For thousands of years Aboriginal people walked across this area. Because of the desert environment, these people were nomadic hunters and gatherers who travelled constantly in search of food and water supplies as well as to attend traditional ceremonies.
In January 1915, the New Colorado Prospecting Syndicate, consisting of Jim Hutchison and his 14 year old son William, PJ Winch and M McKenzie had unsuccessfully been searching for gold south of Coober Pedy. The men had set up camp and were searching for water when young Willie found pieces of opal on the surface of the ground. This was on the 1st February 1915 and 8 days later the first opal claim was pegged.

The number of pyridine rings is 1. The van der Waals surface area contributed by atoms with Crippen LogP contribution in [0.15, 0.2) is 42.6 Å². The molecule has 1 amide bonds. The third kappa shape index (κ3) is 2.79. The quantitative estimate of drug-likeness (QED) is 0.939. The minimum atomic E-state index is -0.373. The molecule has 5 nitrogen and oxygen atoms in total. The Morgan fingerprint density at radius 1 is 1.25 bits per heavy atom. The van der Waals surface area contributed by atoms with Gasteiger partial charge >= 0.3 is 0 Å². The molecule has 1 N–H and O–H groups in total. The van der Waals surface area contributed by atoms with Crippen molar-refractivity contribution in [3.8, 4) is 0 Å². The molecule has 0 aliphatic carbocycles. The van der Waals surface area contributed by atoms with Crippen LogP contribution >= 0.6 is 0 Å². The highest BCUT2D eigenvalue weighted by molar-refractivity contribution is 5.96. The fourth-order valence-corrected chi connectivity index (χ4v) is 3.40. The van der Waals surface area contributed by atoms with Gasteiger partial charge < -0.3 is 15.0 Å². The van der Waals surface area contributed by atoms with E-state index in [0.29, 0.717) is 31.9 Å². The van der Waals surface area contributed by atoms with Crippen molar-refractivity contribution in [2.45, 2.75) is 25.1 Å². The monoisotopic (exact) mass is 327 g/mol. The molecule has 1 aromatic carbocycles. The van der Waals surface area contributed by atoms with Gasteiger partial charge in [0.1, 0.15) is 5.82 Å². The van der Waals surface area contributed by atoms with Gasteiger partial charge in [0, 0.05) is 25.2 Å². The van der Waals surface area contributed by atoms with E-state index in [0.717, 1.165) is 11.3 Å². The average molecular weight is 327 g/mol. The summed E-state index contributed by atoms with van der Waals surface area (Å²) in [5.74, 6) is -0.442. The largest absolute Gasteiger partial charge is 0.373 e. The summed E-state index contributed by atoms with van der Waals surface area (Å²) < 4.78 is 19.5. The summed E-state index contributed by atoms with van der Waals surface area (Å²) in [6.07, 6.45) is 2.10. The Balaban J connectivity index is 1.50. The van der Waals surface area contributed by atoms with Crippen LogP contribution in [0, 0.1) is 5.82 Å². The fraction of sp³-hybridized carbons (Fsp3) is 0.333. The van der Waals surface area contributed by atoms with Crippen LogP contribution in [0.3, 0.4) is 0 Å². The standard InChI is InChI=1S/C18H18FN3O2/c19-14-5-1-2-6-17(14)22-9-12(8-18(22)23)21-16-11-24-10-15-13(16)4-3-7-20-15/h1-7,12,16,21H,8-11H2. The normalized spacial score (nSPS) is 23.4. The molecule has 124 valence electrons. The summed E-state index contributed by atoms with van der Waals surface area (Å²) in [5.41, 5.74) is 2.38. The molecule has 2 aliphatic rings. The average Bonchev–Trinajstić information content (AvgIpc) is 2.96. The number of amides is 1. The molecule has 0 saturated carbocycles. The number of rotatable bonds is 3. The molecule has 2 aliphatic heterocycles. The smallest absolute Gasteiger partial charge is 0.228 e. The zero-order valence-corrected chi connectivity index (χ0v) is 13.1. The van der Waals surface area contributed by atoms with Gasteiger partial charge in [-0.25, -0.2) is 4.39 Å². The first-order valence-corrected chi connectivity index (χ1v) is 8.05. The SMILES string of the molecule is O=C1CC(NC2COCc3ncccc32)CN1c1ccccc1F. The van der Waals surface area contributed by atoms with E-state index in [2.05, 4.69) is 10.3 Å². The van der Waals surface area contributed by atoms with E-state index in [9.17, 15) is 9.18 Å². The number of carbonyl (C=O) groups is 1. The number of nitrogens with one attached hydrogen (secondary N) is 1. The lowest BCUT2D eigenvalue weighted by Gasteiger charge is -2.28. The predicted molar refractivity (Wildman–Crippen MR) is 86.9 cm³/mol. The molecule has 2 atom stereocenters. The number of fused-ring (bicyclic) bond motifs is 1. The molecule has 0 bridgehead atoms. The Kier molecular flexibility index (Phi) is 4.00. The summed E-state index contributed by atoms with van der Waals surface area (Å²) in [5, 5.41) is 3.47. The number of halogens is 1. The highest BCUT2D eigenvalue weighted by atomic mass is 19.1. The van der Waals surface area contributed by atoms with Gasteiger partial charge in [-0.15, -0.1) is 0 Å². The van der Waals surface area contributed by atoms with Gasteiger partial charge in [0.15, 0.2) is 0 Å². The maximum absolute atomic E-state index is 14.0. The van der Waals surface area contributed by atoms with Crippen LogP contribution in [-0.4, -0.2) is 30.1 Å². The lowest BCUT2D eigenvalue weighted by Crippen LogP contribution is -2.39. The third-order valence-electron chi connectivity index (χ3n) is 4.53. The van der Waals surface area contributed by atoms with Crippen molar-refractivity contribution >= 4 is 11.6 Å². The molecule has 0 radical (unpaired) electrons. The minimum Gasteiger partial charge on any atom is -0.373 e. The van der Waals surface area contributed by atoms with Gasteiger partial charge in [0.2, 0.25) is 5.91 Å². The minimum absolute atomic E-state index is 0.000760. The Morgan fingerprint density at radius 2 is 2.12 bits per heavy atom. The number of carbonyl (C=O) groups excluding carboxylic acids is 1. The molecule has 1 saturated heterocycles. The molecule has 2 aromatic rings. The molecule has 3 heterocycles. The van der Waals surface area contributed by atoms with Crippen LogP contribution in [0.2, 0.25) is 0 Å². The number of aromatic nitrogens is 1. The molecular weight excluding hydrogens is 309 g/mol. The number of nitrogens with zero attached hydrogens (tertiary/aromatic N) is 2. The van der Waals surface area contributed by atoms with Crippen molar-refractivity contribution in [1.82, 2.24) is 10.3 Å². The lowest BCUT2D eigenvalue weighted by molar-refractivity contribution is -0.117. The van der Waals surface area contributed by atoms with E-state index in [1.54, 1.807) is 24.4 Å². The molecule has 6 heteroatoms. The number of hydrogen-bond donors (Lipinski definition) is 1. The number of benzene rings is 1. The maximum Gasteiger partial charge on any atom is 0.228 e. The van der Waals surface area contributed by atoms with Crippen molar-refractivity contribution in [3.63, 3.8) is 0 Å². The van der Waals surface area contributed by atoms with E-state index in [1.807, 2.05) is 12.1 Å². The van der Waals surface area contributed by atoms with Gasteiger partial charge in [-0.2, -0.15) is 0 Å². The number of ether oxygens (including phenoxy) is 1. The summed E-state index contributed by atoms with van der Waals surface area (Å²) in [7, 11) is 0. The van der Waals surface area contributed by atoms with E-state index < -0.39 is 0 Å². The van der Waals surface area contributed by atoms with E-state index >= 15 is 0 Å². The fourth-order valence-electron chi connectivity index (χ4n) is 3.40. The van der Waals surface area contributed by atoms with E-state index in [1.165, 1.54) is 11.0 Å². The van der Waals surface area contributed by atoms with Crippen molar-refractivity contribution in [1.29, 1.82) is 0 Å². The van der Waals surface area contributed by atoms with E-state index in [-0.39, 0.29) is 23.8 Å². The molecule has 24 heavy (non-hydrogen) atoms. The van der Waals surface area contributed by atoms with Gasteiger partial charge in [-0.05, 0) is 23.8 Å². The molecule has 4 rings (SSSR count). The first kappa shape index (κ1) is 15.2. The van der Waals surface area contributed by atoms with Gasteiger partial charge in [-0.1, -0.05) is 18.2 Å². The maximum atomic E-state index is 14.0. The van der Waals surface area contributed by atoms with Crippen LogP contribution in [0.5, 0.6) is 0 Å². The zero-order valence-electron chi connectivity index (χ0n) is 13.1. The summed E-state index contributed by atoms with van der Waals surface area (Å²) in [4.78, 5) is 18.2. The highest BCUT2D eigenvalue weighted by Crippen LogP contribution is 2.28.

Coober Pedy was originally known as the Stuart Range Opal Field, named after John McDouall Stuart, who in 1858 was the first European explorer in the area. In 1920 it was re-named Coober Pedy, an anglicised version of Aboriginal words "kupa piti", commonly assumed to mean "white man in a hole".